As their name suggests, tropical cyclones have long been characterised by the fact that they form almost exclusively over seas located at low-latitudes.
Key to these storms are warm sea surface temperatures of at least 81°F (27°C) and converging low-level winds that force air to rise and form storm clouds.
As long as the burgeoning system has enough distance from the equator, planetary spin will interact with the flow of moist rising air, causing it to rotate cyclonically.
And just as cyclones do not form too close to the equator, their range is bounded at higher latitudes by the jet streams, which have long confined them to the tropics.
Research by Yale University-led experts, however, suggested that global warming will reduce the temperature differential between the equator and the poles.
This, they warn, could weaken the jet stream at mid-latitudes, allowing cyclones to form — by 2100 — over a wider range than they have in the last 3 million years.
The ability for more tropical cyclones to form at mid-latitudes, where most of the world’s population lives, will place millions more within their devastating reach.
Rising temperatures brought about by climate change could see more tropical cyclones striking populous mid-latitude cities like Beijing, New York and Tokyo. Pictured: a satellite image of ‘Sam’, the strongest tropical cyclone to form in 2021’s Atlantic hurricane season
As their name suggests, tropical cyclones have long been characterised by the fact that they form almost exclusively over seas located at low-latitudes. Pictured: Typhoon Goni batters the coast of the central Philippines’ Sorsogon province on November 1, 2020
The investigation by physicist Joshua Studholme of Yale University and colleagues was inspired in part by September 2020’s subtropical storm Alpha — the first ever cyclone to make landfall in mainland Portugal.
‘We hadn’t observed this before,’ Dr Studholme told BBC News.
‘You had a traditional kind of mid-latitude storm, that […] in its decay, the right conditions for a tropical cyclone to form occurred,
‘That hadn’t happened to Portugal before.’
In their study, the team reviewed existing research into the impacts of climate change on the jet streams, tropical atmospheric circulation and the convergence of the trade winds over the equator.
They did so, however, through the lens of how these effects interact with the complex physical processes that occur on the scale of individual storms.
‘What we’ve done is make explicit the links between the physics going on within storms themselves and the dynamics of the atmosphere at the planetary scale, said Dr Studholme.
‘This is a hard problem because this physics isn’t well simulated in numerical models run on modern computers.’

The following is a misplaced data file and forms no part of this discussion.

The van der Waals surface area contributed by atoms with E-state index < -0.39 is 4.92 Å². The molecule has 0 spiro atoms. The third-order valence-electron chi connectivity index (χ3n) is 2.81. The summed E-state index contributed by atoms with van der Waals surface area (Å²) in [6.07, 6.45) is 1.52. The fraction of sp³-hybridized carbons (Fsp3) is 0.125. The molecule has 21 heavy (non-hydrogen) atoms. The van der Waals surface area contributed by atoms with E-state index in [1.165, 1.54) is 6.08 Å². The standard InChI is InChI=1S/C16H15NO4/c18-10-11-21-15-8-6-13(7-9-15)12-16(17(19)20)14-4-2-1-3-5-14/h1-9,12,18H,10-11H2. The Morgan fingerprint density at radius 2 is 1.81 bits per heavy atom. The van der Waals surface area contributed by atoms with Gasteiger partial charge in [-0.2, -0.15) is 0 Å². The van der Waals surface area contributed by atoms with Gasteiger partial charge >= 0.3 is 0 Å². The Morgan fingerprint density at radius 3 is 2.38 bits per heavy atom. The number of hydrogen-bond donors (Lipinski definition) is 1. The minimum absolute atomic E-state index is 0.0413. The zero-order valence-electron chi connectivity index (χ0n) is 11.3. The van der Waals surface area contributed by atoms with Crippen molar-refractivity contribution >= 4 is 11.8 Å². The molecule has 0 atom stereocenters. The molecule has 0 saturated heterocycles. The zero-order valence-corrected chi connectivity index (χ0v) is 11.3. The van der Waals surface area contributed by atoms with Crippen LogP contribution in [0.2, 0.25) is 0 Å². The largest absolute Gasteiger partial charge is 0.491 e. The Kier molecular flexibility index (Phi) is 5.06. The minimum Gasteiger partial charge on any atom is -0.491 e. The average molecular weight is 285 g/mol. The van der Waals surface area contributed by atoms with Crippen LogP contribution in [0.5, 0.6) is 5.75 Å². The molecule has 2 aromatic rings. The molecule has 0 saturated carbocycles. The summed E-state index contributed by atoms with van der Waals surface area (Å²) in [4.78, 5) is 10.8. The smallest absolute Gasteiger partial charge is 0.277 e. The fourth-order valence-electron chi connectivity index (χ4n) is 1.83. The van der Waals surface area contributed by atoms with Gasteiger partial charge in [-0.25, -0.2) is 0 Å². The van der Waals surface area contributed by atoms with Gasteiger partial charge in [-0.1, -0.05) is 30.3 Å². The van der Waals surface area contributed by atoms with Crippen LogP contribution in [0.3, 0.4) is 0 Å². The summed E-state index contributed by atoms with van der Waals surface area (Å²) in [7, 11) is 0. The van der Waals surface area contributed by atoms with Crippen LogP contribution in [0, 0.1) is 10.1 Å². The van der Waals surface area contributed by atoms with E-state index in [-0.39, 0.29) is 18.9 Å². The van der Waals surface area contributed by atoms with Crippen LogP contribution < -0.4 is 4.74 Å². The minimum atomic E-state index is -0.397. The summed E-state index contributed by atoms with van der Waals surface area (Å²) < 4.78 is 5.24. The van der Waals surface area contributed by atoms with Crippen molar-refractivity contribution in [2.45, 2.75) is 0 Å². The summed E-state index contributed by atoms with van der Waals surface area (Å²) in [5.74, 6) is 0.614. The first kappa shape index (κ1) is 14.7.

Key to the formation of tropical cyclones (aka hurricanes) are warm sea surface temperatures of at least 81°F (27°C) and converging low-level winds that force air to rise and form storm clouds. As long as the burgeoning system has enough distance from the equator, planetary spin will interact with the flow of moist rising air, causing it to rotate cyclonically. Pictured: the structure of a hurricane as seen in the Northern Hemisphere
Pictured: Earth’s atmosphere on July 22, 2017, as captured by NASA . This day was special as it featured the largest number of simultaneous tropical cyclones in the satellite record
The team noted that simulations of Earth’s past warm climates — such as found in the Eocene (56–33.9 million years ago) and Pliocene (5.3–2.6 mya) epochs — suggest that typical cyclones can form and intensify at higher latitudes than today.
The team’s finding that climate change could similarly increase the risk from tropical cyclones in the future is consistent with a number of recent studies.
In fact, the Intergovernmental Panel on Climate Change wrote in their sixth assessment report last August that they had a ‘high confidence’ that humanity’s influence on the climate was leading to a strengthening of tropical cyclones.
‘The proportion of intense tropical cyclones, average peak tropical cyclone wind speeds, and peak wind speeds of the most intense tropical cyclones will increase on the global scale with increasing global warming,’ they concluded.
Alongside being able to strike populated areas that were previously out of bounds, the mid-latitude tropical cyclones enabled by climate change may sport dangerous differences from their lower latitude counterparts.
‘Tropical cyclones in the mid-latitude band could experience other changes such as slower motion and heavier rainfall,’ hurricane researcher Gan Zhang — formerly of Princeton University and who was not involved in the present study — told the BBC.
‘These tropical cyclone changes, plus pronounced coastal sea level rise might compound potential societal impacts,’ he added.
The team noted that simulations of Earth’s past warm climates — such as found in the Eocene (56–33.9 million years ago) and Pliocene (5.3–2.6 mya) epochs — suggest that typical cyclones can form and intensify at higher latitudes than today. Pictured: Tropical cyclone tracks seen in the present (top) as compared to the Eocene and the preceding Palaeocene epochs (bottom)
The team did have some good news, however — noting that tackling climate change by drastically reducing carbon emissions over the next decade could help to stop tropical cyclones from forming at mid-latitudes in the first place.
‘The control over this is the temperature gradient between the tropics and the poles, and that’s very tightly linked to overall climate change,’ Dr Studholme explained.
‘By end of this century, the difference in that gradient between a high emission scenario and a low emission scenario is dramatic.
‘That can be very significant in terms of how these hurricanes play out.’
The full findings of the study were published in the journal Nature Geoscience.